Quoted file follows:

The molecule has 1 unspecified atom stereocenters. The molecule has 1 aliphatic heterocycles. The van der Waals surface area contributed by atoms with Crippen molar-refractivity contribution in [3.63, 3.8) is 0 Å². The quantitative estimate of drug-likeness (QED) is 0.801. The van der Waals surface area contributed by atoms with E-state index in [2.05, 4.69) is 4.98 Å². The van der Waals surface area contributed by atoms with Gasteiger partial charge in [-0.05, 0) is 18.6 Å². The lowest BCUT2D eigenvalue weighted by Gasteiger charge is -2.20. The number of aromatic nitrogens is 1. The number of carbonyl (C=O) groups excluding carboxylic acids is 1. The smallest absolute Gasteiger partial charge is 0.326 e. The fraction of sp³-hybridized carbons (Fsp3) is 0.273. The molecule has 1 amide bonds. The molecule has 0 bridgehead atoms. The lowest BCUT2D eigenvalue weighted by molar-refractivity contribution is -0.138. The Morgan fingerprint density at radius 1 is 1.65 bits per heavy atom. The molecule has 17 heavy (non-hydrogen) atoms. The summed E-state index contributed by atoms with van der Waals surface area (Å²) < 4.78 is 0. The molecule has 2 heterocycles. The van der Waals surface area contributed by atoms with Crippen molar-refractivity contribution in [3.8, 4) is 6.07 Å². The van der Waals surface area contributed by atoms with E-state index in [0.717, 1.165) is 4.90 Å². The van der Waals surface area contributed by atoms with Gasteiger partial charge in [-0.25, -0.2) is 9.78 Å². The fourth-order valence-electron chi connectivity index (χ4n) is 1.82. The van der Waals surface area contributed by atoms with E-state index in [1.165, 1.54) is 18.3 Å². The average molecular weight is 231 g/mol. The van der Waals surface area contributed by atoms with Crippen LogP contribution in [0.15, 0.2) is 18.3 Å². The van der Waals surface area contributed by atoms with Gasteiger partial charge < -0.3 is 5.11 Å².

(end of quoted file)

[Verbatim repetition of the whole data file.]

The molecule has 1 unspecified atom stereocenters. The molecule has 1 aliphatic heterocycles. The van der Waals surface area contributed by atoms with Crippen molar-refractivity contribution in [3.63, 3.8) is 0 Å². The quantitative estimate of drug-likeness (QED) is 0.801. The van der Waals surface area contributed by atoms with E-state index in [2.05, 4.69) is 4.98 Å². The van der Waals surface area contributed by atoms with Gasteiger partial charge in [-0.05, 0) is 18.6 Å². The lowest BCUT2D eigenvalue weighted by Gasteiger charge is -2.20. The number of aromatic nitrogens is 1. The number of carbonyl (C=O) groups excluding carboxylic acids is 1. The smallest absolute Gasteiger partial charge is 0.326 e. The fraction of sp³-hybridized carbons (Fsp3) is 0.273. The molecule has 1 amide bonds. The molecule has 0 bridgehead atoms. The lowest BCUT2D eigenvalue weighted by molar-refractivity contribution is -0.138. The Morgan fingerprint density at radius 1 is 1.65 bits per heavy atom. The molecule has 17 heavy (non-hydrogen) atoms. The summed E-state index contributed by atoms with van der Waals surface area (Å²) < 4.78 is 0. The molecule has 2 heterocycles. The van der Waals surface area contributed by atoms with Crippen molar-refractivity contribution in [3.8, 4) is 6.07 Å². The van der Waals surface area contributed by atoms with E-state index in [0.717, 1.165) is 4.90 Å². The van der Waals surface area contributed by atoms with Gasteiger partial charge in [-0.25, -0.2) is 9.78 Å². The fourth-order valence-electron chi connectivity index (χ4n) is 1.82. The van der Waals surface area contributed by atoms with E-state index in [1.165, 1.54) is 18.3 Å². The average molecular weight is 231 g/mol. The van der Waals surface area contributed by atoms with Crippen LogP contribution in [0.15, 0.2) is 18.3 Å². The van der Waals surface area contributed by atoms with Gasteiger partial charge < -0.3 is 5.11 Å².